A consortium of global shipping organizations and the Oil and Gas Climate Initiative have received approval in principle from the American Bureau of Shipping (ABS), the US ship certification agency, to use a carbon capture system onboard an oil tanker.
In addition to Deltamarin, the project’s seven-member consortium includes the Global Centre for Maritime Decarbonization in Singapore, OGCI, ABS, Stena Bulk, Alfa Laval and the Netherlands Organization for Applied Scientific Research .
The project aims to demonstrate the feasibility of using carbon capture onboard a vessel and is one of the largest of its kind. Approval in principle allows the consortium to consider whether the project will move to the next stage, which includes engineering, procurement, and construction.
The global shipping industry is looking at a range of solutions, including low-carbon fuels and onboard carbon capture, to help achieve a target to halve its greenhouse gas emissions by 2050 from a baseline of 2008.
The consortium’s members believe the onboard carbon capture system could help accelerate commercial deployment of shipboard carbon capture technology within the next five years.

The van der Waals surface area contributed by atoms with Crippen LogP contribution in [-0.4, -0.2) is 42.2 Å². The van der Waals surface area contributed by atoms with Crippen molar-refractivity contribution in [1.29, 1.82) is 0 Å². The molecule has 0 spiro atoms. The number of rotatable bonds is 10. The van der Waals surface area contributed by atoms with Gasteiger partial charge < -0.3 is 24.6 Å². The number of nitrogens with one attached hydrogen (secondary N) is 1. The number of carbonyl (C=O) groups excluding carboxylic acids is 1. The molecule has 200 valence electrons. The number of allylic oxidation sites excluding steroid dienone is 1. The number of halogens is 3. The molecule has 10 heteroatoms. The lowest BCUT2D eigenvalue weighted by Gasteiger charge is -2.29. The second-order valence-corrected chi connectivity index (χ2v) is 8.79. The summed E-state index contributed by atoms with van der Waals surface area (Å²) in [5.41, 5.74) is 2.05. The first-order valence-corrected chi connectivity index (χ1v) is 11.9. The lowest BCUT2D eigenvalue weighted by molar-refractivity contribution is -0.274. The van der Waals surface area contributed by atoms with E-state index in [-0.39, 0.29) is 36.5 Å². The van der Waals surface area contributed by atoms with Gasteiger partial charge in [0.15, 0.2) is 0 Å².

The two-year, three-phase demonstration project is investigating onboard capture and storage and offloading captured carbon dioxide to address the operational challenges and opportunities of deploying carbon capture technology on ships.
Following a full engineering study, the carbon capture system will be built and tested prior to integration onboard a Stena Bulk medium range (MR) tanker for sea trials. A rigorous stage gate review process will be conducted prior to progression between phases.
The consortium began the first phase of Project REMARCCABLE, (Realizing Maritime Carbon Capture to demonstrate the Ability to Lower Emissions) in 2022, which involved conceptual design and a front-end engineering design study of the carbon capture system.
The second phase would include engineering, procurement, and construction of a prototype shipboard carbon capture system and onshore commissioning. Phase three would focus on integrating the carbon capture system with the MR tanker and conducting sea trials.
The GCMD plans to launch a study on offloading the liquid carbon dioxide (CO2) to resolve potential challenges and inform the third phase of the project.